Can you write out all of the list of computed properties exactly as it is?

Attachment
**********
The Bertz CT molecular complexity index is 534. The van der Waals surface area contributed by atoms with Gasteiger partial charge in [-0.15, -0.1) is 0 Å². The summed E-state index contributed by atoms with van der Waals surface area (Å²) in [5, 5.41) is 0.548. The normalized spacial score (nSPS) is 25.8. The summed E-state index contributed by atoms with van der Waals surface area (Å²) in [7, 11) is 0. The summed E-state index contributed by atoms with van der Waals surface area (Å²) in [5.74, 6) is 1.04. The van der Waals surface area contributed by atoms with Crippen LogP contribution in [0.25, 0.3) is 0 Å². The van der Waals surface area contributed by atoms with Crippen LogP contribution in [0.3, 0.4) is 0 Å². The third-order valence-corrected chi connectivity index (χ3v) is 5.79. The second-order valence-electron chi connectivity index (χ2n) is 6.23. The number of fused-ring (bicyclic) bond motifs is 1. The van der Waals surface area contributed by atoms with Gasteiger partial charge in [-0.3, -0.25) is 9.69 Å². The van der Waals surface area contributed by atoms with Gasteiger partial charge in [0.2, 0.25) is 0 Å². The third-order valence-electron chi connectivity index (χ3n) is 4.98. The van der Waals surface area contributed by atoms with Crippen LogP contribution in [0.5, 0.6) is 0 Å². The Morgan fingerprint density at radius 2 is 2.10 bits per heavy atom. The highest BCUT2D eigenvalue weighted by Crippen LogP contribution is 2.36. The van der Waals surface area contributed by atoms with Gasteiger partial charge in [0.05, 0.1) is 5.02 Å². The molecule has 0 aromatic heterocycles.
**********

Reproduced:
The Bertz CT molecular complexity index is 534. The van der Waals surface area contributed by atoms with Gasteiger partial charge in [-0.15, -0.1) is 0 Å². The summed E-state index contributed by atoms with van der Waals surface area (Å²) in [5, 5.41) is 0.548. The normalized spacial score (nSPS) is 25.8. The summed E-state index contributed by atoms with van der Waals surface area (Å²) in [7, 11) is 0. The summed E-state index contributed by atoms with van der Waals surface area (Å²) in [5.74, 6) is 1.04. The van der Waals surface area contributed by atoms with Crippen LogP contribution in [0.25, 0.3) is 0 Å². The van der Waals surface area contributed by atoms with Crippen LogP contribution in [0.3, 0.4) is 0 Å². The third-order valence-corrected chi connectivity index (χ3v) is 5.79. The second-order valence-electron chi connectivity index (χ2n) is 6.23. The number of fused-ring (bicyclic) bond motifs is 1. The van der Waals surface area contributed by atoms with Gasteiger partial charge in [-0.3, -0.25) is 9.69 Å². The van der Waals surface area contributed by atoms with Gasteiger partial charge in [0.2, 0.25) is 0 Å². The third-order valence-electron chi connectivity index (χ3n) is 4.98. The van der Waals surface area contributed by atoms with Crippen LogP contribution in [0.5, 0.6) is 0 Å². The Morgan fingerprint density at radius 2 is 2.10 bits per heavy atom. The highest BCUT2D eigenvalue weighted by Crippen LogP contribution is 2.36. The van der Waals surface area contributed by atoms with Gasteiger partial charge in [0.05, 0.1) is 5.02 Å². The molecule has 0 aromatic heterocycles.